Commentary by Dr. Valentin Fuster

Electric Power

1990;():V004T10A001. doi:10.1115/90-GT-112.
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The Combined Cycle Plant (CCP) offers the best solutions to curb air pollution and the greenhouse effect, and it represents today the most effective heat engine ever created. At Graz University of Technology work is conducted in close cooperation with industry to further enhancement of CC systems with regard to raising output and efficiency. Feasibility studies for intake air climatization, overload and partload control, introduction of aeroderivate gas turbines in conjunction with high temperature steam cycles, proposals for cooling and the use of hydrogen as fuel are presented.

Commentary by Dr. Valentin Fuster
1990;():V004T10A002. doi:10.1115/90-GT-284.
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Parts of the latest design, incorporating improvements developed over 19 years of operating experience, can be utilized on the Model 7001B gas turbines.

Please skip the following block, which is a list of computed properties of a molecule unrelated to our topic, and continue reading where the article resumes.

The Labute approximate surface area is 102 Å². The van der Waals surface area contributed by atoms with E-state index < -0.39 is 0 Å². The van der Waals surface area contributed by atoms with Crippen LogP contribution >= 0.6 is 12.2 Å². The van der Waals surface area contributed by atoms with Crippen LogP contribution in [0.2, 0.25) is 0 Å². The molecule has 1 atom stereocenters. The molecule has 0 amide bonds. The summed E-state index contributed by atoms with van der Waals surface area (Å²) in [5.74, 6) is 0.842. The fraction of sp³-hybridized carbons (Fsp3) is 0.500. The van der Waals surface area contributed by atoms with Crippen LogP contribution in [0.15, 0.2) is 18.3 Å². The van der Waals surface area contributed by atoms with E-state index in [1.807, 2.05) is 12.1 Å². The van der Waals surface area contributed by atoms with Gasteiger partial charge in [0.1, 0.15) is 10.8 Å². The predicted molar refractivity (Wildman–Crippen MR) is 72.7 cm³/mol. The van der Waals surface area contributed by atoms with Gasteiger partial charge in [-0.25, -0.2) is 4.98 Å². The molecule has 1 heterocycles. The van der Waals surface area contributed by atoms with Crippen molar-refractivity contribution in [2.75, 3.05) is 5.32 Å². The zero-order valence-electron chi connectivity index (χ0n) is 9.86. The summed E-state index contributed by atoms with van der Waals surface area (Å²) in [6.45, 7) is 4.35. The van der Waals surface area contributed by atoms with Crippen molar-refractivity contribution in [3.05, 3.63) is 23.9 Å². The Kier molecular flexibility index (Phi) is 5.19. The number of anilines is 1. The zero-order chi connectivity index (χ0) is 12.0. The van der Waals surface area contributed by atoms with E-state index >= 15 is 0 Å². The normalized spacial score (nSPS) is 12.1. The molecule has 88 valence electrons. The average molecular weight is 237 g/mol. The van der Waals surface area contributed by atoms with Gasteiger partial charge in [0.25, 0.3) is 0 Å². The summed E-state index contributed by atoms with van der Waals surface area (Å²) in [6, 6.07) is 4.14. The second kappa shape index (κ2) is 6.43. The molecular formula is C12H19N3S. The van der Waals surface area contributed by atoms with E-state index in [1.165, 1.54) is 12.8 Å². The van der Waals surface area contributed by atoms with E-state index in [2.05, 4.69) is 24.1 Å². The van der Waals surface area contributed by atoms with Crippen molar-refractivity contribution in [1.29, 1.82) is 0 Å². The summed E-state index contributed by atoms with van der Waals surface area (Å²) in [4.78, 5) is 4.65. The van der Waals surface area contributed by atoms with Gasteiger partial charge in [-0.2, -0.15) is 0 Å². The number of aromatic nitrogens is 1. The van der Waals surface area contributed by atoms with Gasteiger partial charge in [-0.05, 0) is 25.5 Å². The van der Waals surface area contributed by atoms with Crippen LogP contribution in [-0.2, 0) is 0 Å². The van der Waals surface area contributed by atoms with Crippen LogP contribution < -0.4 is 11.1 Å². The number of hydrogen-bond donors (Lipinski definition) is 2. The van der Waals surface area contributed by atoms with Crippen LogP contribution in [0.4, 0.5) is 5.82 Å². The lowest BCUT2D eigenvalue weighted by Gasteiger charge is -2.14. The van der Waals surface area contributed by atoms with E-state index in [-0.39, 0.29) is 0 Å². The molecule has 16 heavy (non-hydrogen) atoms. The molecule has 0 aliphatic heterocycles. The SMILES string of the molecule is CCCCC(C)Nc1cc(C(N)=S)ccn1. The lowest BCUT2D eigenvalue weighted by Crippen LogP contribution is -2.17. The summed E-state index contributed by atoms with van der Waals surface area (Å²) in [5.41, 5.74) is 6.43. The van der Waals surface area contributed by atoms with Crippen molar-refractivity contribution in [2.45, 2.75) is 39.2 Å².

This paper describes the initial application of the 7001E technology to an entire turbine retrofit. Component design improvements, interfaces, and limitations are described as well as expected reliability improvements.

Emphasis will be given to Field Service Engineering experience in installing this first change, since labor can be a significant part of the conversion.

Topics: Reliability , Turbines
Commentary by Dr. Valentin Fuster
1990;():V004T10A003. doi:10.1115/90-GT-335.
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This paper presents a comparison of measures to improve the efficiency of combined gas and steam turbine cycles. A typical modern dual pressure combined cycle has been chosen as a reference. Several alternative arrangements to improve the efficiency are considered. These comprise the dual pressure reheat cycle, the triple pressure cycle, the triple pressure reheat cycle, the dual pressure supercritical reheat cycle and the triple pressure supercritical reheat cycle. The effect of supplementary firing is also considered for some cases. The different alternatives are compared with respect to efficiency, required heat transfer area and stack temperature. A full exergy analysis is given to explain the performance differences for the cycle alternatives. The exergy balance shows a detailed breakdown of all system losses for the HRSG, steam turbine, condenser and piping.